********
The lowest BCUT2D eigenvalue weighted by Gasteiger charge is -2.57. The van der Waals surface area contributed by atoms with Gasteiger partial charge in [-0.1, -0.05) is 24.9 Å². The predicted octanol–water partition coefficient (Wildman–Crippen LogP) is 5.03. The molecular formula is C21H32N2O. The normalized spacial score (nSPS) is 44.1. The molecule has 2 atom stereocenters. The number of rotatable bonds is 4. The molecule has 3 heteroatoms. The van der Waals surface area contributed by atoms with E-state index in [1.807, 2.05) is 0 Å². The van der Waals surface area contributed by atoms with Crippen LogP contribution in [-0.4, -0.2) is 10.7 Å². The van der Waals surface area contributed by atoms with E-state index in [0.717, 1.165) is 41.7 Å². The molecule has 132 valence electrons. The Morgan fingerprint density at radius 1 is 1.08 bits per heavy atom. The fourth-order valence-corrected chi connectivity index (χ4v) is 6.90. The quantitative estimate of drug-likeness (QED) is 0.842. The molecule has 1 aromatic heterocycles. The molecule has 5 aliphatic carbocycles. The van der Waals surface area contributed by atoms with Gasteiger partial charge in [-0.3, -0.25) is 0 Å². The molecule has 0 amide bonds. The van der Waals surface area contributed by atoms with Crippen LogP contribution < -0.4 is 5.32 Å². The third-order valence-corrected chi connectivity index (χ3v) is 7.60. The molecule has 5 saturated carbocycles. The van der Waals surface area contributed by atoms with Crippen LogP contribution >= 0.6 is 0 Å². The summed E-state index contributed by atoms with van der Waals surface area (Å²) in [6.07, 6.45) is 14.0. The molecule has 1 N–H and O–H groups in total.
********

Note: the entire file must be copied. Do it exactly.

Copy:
The lowest BCUT2D eigenvalue weighted by Gasteiger charge is -2.57. The van der Waals surface area contributed by atoms with Gasteiger partial charge in [-0.1, -0.05) is 24.9 Å². The predicted octanol–water partition coefficient (Wildman–Crippen LogP) is 5.03. The molecular formula is C21H32N2O. The normalized spacial score (nSPS) is 44.1. The molecule has 2 atom stereocenters. The number of rotatable bonds is 4. The molecule has 3 heteroatoms. The van der Waals surface area contributed by atoms with E-state index in [1.807, 2.05) is 0 Å². The van der Waals surface area contributed by atoms with Crippen LogP contribution in [-0.4, -0.2) is 10.7 Å². The van der Waals surface area contributed by atoms with E-state index in [0.717, 1.165) is 41.7 Å². The molecule has 132 valence electrons. The Morgan fingerprint density at radius 1 is 1.08 bits per heavy atom. The fourth-order valence-corrected chi connectivity index (χ4v) is 6.90. The quantitative estimate of drug-likeness (QED) is 0.842. The molecule has 1 aromatic heterocycles. The molecule has 5 aliphatic carbocycles. The van der Waals surface area contributed by atoms with Gasteiger partial charge in [-0.3, -0.25) is 0 Å². The molecule has 0 amide bonds. The van der Waals surface area contributed by atoms with Crippen LogP contribution < -0.4 is 5.32 Å². The third-order valence-corrected chi connectivity index (χ3v) is 7.60. The molecule has 5 saturated carbocycles. The van der Waals surface area contributed by atoms with Crippen LogP contribution >= 0.6 is 0 Å². The summed E-state index contributed by atoms with van der Waals surface area (Å²) in [6.07, 6.45) is 14.0. The molecule has 1 N–H and O–H groups in total.